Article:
Under former chief executive L. Dennis Kozlowski, Tyco International Ltd. “engaged in a pattern of aggressive accounting” and used “pressure” and “inducements” to get managers to increase earnings through accounting decisions, the company said in a report yesterday.
The report, which stemmed from an investigation the company commissioned by outside lawyer David Boies, concluded that there “was no significant or systemic fraud” and that the accounting errors were not “material to the overall financial statements.” Some of the aggressive accounting, while pushing the envelope, complied with accounting rules, added the report, which was filed with the Securities and Exchange Commission.
Tyco said it was making $382.2 million of “adjustments” to its fiscal 2002 accounting while correcting $36.1 million of accounting errors from the prior three years. The conglomerate, which makes home security systems and medical devices, had more than $35 billion in revenue in the fiscal year ended Sept. 30.
Kozlowski is awaiting trial for allegedly stealing hundreds of millions of dollars from Tyco. Prosecutors allege that Kozlowski used company money to buy luxury homes and decorate them with art and other furnishings, such as a $6,000 shower curtain. His attorney did not return a call to his office late yesterday.
The report described a culture in which internal memos and presentations discussed the potential benefits of “financial engineering” and managers were urged to “create stories” to support accounting decisions.
In the margin of the “create stories” document, someone had written, “Be Careful!! I wouldn’t want this to get out” and “I would strongly recommend Never to put this in writing!!”
For example, a 1998 presentation on a pending merger with U.S. Surgical Corp. indicated that Tyco could recognize $72 million from “Financial Engineering” in 1999 and $52 million in each of the following two years, the report said.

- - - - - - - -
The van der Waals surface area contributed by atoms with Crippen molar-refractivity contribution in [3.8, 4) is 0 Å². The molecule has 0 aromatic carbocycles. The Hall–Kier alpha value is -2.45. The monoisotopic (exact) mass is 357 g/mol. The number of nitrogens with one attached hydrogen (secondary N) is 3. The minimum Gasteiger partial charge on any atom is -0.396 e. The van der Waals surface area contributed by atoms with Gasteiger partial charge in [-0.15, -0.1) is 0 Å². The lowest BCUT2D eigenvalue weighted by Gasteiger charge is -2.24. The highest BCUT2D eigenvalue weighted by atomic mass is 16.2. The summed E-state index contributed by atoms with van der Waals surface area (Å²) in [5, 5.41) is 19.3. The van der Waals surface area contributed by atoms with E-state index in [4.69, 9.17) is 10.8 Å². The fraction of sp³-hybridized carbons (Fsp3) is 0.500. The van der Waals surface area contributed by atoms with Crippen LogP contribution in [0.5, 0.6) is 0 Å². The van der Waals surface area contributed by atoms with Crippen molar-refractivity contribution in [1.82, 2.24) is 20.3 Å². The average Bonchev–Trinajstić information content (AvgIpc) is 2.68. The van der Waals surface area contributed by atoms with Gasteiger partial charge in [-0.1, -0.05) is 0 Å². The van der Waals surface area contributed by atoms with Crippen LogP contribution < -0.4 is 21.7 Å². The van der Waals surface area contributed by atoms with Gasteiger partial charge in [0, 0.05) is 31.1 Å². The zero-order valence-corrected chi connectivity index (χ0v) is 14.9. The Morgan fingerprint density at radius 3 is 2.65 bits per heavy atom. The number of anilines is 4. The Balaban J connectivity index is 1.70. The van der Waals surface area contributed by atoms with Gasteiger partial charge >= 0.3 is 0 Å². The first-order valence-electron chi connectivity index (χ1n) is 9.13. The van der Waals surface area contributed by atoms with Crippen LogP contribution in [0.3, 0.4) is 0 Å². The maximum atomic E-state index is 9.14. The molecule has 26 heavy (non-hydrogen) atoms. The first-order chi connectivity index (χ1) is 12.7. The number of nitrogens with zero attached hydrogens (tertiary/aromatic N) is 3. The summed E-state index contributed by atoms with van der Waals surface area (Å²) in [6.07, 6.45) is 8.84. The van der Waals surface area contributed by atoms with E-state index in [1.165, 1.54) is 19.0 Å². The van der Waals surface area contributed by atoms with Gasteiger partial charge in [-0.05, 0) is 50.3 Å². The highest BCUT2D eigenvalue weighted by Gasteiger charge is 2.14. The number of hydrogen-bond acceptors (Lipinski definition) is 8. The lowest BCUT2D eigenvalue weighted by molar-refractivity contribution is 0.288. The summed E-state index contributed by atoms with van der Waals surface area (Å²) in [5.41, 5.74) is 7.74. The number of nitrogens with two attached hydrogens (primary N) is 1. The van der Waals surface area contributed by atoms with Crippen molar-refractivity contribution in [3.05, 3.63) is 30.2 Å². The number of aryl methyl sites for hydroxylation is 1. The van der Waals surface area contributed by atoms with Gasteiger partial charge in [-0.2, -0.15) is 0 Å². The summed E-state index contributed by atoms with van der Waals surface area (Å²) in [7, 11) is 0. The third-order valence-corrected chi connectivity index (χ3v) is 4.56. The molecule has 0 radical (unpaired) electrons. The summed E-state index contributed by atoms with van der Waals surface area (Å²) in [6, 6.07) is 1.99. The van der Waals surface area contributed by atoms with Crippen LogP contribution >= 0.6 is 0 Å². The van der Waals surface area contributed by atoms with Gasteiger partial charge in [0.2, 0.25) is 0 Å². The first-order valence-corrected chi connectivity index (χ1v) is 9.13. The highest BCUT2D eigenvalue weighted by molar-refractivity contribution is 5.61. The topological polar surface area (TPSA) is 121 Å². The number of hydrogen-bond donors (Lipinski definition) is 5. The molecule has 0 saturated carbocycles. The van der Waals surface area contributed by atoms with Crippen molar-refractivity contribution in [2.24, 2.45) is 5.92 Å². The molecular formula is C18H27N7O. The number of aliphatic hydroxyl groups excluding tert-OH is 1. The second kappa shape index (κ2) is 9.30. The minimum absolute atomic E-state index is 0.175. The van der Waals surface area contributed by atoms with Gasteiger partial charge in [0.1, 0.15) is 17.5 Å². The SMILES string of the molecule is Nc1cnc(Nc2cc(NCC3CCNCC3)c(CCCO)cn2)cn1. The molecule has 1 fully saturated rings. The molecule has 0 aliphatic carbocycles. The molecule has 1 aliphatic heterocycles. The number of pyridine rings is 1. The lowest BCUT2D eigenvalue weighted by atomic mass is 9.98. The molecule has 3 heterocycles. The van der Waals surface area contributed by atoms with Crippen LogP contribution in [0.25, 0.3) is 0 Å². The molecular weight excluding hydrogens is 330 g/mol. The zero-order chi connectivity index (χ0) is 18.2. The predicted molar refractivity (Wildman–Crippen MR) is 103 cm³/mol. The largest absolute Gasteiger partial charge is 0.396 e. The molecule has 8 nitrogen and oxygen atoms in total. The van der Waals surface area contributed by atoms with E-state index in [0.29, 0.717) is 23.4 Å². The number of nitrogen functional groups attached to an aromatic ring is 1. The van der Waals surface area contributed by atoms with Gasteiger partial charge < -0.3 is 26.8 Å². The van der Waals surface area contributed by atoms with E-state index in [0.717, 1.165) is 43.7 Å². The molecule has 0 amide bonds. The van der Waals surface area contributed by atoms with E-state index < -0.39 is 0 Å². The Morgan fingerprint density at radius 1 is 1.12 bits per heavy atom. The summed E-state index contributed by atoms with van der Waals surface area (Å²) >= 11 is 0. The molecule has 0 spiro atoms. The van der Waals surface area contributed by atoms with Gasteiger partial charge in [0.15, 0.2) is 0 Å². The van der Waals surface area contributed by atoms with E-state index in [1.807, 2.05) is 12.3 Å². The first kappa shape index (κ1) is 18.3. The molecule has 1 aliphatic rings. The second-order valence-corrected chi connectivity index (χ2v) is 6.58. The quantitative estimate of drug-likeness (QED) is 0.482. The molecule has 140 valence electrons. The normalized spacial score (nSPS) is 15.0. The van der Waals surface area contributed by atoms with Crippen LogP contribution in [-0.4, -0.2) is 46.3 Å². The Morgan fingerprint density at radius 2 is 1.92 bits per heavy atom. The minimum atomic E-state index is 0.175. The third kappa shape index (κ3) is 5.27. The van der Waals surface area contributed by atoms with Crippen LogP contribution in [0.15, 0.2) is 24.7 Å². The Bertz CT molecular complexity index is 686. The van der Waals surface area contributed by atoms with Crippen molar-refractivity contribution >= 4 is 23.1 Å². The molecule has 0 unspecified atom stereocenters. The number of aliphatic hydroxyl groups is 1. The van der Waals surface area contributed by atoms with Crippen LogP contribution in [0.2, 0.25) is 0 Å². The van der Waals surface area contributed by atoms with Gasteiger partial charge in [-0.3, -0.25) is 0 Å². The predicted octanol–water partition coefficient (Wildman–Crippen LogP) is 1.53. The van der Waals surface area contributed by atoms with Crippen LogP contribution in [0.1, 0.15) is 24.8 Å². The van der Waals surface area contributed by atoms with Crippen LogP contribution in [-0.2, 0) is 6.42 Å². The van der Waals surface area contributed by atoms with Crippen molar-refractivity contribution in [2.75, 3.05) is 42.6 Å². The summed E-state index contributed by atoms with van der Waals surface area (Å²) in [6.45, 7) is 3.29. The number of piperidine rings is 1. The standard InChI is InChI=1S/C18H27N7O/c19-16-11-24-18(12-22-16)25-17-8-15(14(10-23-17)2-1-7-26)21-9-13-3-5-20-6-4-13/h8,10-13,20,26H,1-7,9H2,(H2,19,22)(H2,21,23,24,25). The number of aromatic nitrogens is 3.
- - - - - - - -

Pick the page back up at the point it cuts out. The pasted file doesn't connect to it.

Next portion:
The report also calls into question Tyco’s cooperation with an inquiry into its accounting that the SEC opened in 1999 and closed the following year.
“A large quantity of documents collected by Tyco and its counsel in connection with the SEC’s document request had not been produced to the SEC at the time the SEC closed its inquiry in July 2000,” the report said. Tyco recently “advised the SEC of the existence of certain documents responsive to its original request in 1999 that had not been produced.” The documents were turned over to regulators on Dec. 20, the report said.
The law firm Wilmer, Cutler & Pickering was the “counsel” the report referred to as having helped collect the documents during the SEC inquiry, a source familiar with the matter said.
William R. McLucas, co-chairman of the law firm’s securities practice and a former SEC enforcement director, declined to comment.
Under Kozlowski, Tyco grew through hundreds of acquisitions. Tyco management appeared to influence some of those companies into depressing their financial results before the mergers to make Tyco’s results look better after the mergers, the report said.
Before Tyco’s 1998 acquisition of Sigma Circuits Inc., for instance, Tyco pressured Sigma to delay shipments of goods until after the deal was completed so that Tyco could claim the revenue, the inquiry found. Before Tyco’s 1999 acquisition of Raychem, Raychem management issued directions to hold back shipments and pay all bills whether they were due or not, the report said.
And in several cases, it found that money put in reserve in connection with mergers was later taken out of reserve and counted as income.
Even when Tyco corrected problems its auditors had spotted, it did a sloppy job, the report suggested. The corrections were made through offsetting accounting entries at the corporate level, leaving the financial results of individual business segments in error, the report said.
The report also faulted Tyco’s internal controls.
One area of alleged abuse involved relocation loans. Delving deeper into the loan program, the report said $3.2 million of the $3.8 million of loans outstanding as of June 30 appear not to have met the program’s guidelines.
In reviewing $12 million in other loans, Boies’s team found loans totaling $182,000 for key employees to purchase Tyco stock were authorized by Kozlowski’s personal assistant, the report said. The company planned to forgive $3.7 million of those loans, but it wasn’t clear how the forgiveness was approved, the report said.
Kozlowski had the company rent hotel accommodations for him in London at a cost of about $110,000 for 13 days, the report said.
The investigators also found millions of dollars of unauthorized, undocumented and “overgenerous” bonuses. One unit vice president approved a bonus for the unit’s president.
The Boies investigation, conducted with the help of accountants at three firms, including Ernst & Young and KPMG, consumed about 15,000 lawyer hours and 50,000 accountant hours, the report said.